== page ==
Help playing Chet Atkins

Discussion in 'Playing and Technique' started by somecafone, Jun 13, 2006.


  1. somecafone

    somecafone Member

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    I bought a Chet Atkins transcription book, and I can't get past the first four measures of "Mr. Sandman."

    Any suggestions?
     
  2. clothwiring

    clothwiring Supporting Member

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    Slow down and take time, do a little each day. You'll get it. I work with a guy who's great at Atkins style...while I'm a novice at it...I just work the lines over and over that I need to learn for our songs. Once I'm there I'm golden.
     
  3. Kappy

    Kappy Member

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    I think beginner to intermediate travis picking and classical exercises/etudes will help you to approach Chet's fingerstyle playing. Otherwise, just look for somewhat repetetive picking patterns b/c he's probably doing something out of a travis style picking approach during most of that song.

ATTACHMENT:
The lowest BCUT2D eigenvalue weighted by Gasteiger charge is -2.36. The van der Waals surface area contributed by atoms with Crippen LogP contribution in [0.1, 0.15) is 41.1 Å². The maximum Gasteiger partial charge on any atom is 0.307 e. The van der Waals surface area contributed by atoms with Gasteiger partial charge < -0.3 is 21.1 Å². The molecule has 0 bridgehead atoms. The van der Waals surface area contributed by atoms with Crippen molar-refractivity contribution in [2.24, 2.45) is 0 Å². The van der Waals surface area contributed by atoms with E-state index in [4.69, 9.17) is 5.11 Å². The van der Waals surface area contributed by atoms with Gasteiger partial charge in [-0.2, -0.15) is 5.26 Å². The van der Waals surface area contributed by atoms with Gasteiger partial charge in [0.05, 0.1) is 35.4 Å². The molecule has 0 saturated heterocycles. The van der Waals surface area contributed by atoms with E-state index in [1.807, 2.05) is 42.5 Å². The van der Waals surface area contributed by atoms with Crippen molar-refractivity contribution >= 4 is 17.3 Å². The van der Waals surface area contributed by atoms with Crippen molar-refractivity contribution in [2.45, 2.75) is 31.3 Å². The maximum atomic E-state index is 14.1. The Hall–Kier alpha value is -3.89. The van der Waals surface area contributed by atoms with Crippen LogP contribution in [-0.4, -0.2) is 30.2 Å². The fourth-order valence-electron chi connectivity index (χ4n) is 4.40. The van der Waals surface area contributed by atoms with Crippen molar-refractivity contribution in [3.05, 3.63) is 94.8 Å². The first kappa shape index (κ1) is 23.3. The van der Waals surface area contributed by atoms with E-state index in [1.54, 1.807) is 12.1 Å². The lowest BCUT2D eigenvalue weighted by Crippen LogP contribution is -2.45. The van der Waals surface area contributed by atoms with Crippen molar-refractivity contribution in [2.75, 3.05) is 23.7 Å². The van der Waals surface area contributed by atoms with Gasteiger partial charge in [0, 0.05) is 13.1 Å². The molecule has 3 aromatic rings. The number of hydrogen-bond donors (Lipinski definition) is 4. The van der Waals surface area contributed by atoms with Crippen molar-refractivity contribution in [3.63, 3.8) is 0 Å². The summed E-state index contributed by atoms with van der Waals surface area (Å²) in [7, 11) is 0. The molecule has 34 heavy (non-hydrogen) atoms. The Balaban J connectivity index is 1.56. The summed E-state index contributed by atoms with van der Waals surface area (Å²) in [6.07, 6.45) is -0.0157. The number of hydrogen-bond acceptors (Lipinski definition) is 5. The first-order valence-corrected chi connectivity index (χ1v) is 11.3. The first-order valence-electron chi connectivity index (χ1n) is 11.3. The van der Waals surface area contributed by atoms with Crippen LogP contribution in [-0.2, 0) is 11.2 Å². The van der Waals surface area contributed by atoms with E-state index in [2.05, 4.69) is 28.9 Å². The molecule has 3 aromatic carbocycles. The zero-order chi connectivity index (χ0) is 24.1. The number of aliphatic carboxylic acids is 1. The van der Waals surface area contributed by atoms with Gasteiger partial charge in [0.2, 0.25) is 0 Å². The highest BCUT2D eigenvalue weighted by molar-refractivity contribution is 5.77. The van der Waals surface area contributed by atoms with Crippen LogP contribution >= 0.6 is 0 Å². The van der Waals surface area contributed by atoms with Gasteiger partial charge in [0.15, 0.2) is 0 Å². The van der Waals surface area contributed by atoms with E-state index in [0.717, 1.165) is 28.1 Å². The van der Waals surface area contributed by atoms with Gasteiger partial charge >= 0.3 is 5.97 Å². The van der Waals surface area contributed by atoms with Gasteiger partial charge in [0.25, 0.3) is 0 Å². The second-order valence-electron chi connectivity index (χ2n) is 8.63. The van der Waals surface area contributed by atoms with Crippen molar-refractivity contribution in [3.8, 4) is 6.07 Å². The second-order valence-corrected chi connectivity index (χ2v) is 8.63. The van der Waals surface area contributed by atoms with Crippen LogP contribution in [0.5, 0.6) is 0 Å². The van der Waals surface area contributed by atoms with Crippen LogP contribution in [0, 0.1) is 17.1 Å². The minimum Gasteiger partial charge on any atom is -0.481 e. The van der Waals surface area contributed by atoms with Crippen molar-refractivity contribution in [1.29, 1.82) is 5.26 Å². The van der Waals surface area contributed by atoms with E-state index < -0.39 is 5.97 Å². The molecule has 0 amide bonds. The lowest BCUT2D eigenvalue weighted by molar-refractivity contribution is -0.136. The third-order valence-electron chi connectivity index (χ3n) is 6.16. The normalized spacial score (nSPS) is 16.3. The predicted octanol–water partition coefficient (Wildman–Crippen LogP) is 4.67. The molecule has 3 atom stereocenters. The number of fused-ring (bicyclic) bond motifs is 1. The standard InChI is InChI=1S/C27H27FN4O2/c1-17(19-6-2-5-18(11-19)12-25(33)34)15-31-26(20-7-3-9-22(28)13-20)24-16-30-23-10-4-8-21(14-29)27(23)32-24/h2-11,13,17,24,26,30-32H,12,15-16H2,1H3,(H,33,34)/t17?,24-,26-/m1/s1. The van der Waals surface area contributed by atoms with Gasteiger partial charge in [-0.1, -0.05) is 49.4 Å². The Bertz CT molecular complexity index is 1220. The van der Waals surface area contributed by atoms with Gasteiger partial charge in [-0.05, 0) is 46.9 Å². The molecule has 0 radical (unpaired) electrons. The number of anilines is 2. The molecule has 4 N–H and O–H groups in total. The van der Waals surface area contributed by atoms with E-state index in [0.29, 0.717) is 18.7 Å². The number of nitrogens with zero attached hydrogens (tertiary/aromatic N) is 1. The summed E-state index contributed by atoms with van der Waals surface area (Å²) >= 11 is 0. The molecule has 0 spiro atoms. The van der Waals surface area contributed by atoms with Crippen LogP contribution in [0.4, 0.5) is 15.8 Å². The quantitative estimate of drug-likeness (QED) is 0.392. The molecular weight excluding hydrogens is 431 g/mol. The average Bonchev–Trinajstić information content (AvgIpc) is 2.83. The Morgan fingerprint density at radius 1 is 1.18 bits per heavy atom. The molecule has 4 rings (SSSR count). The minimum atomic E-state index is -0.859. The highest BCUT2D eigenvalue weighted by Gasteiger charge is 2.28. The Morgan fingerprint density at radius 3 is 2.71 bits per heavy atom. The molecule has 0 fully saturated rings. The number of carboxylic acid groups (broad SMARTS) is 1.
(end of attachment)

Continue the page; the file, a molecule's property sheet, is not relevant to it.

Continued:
4. shigihara

    shigihara Member

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  5. rgsss14

    rgsss14 Gold Supporting Member

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    This may seem unorthodox -

    Some people say practice the bass separately and the melody line separately, then splice the two together.

    I always viewed the two as being integrated - take it measure by measure and play the two parts together, using your ear to guide the way....
     
  6. rhp52

    rhp52 Supporting Member

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    Pay close attention to the feel Chet gets (to all his playing). The rock steady bass line against the syncopation of the other notes in the pattern.This is the difference between just playing the notes and having a bouncy, syncopated and dynamic result. IMHO this applies to all chord/melody-fingerpicking except where uncalled for. I found this very subtle and was somewhat difficult to achieve the desired effect. Chets right hand is equal to his left. Hope this helps!